The future of the natural gas industry looks bright as supply and demand are expected to increase, and prices are predicted to be stable.
Demand increases will come from the electric power sector and exports, according to the Energy Information Administration at the Department of Energy.
EIA forecasts natural gas consumption by the electric power sector to increase by 1.1 billion cubic feet per day (Bcf/d), or 3.8 percent, from 2018 “as a result of favorable natural gas prices and coal-to-gas swithching.”
Even though the electric power sector is the largest consumer of natural gas, residential and commercial uses are important parts of the total consumption picture. Residential use is forecast to be flat for the remainder of the year, but use by the industrial sector will grow 2.5 percent in 2019, EIA predicts. “Low natural gas prices in recent years have made it economical to use natural gas as feedstock in fertilizer, methanol, ethylene, propylene, and polyethylene facilities,” EIA notes.
EIA estimates that total U.S. natural gas consumption averaged 82.1 Bcf/d in 2018, and EIA expects it to increase by 2.5 Bcf/d (3.1 percent) in 2019 and then remain almost flat in 2020.
EIA expects large production gains experienced recently to slow somewhat. During the first half of 2019, EIA estimates that dry natural gas production averaged 89.9 Bcf/d, a 12.2 percent increase from levels in the first half of 2018. In the second half of 2019, EIA expects dry natural gas production to average 92.7 Bcf/d, a 7.1 percent increase from the second half of 2018.
“Anticipated natural gas production growth is supported by planned expansions in liquefied natural gas (LNG) capacity and increased pipeline exports to Mexico,” EIA stated.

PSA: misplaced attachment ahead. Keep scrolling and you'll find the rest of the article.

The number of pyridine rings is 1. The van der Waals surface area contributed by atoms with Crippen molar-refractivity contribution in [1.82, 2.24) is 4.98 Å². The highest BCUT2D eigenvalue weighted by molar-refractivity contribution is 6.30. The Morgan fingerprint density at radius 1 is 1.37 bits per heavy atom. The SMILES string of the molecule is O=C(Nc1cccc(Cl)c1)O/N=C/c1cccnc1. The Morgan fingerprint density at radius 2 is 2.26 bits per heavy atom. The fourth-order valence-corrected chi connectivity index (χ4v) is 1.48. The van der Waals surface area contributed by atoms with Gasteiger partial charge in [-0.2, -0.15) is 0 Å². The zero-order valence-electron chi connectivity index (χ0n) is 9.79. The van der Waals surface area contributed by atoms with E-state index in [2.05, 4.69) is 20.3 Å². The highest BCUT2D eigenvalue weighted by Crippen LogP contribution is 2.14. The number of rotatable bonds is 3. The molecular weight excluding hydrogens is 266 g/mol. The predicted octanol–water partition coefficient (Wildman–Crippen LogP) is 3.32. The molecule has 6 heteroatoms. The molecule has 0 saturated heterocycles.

The United States exported more natural gas than it imported in 2018 and the first half of 2019, with net exports during those periods averaging 2.0 Bcf/d and an estimated 3.9 Bcf/d, respectively. Rising LNG exports and pipeline exports have contributed to a shift in the United States’ status from a net importer to a net exporter of natural gas on an annual basis since 2017. Total U.S. gross exports of natural gas averaged 9.9 Bcf/d in 2018. EIA forecasts that these volumes will rise by 28 percent to 12.6 Bcf/d in 2019, then further by 23 percent to 15.6 Bcf/d in 2020.
EIA expects U.S. LNG exports to increase by 63 percent to 4.8 Bcf/d in 2019 and by 42 percent to 6.9 Bcf/d in 2020, as three new liquefaction projects come online. EIA forecasts that U.S. LNG export capacity will increase by almost 50 percent by the end of 2019 to 6.3 Bcf/d baseload capacity as new trains at Corpus Christi, Cameron, Freeport, and Elba Island LNG are commissioned, making U.S. LNG export capacity the third-largest in the world behind Australia and Qatar.
EIA forecasts the spot price for natural gas at Henry Hub, the trading location of gas traded on the NYMEX futures market, will average $2.50 per million British thermal units (MMBtu) in the second half of 2019 ($2.62/MMBtu for all of 2019) and $2.77/MMBtu in 2020. Henry Hub spot prices dropped from an average of $2.64/MMBtu in May to an average of $2.40/MMBtu in June, with some daily prices in June falling below $2.30/MMBtu.
Natural gas closed at $2.32 on Wednesday.
EIA projects natural gas will average $2.37 during the remainder of the summer, which is 55 cents lower than last year and the lowest price since 1998.
Some areas, including the Panhandle and Permian Basin in Texas, experience even lower prices because of an oversupply.
Alex Mills is the former President of the Texas Alliance of Energy Producers.
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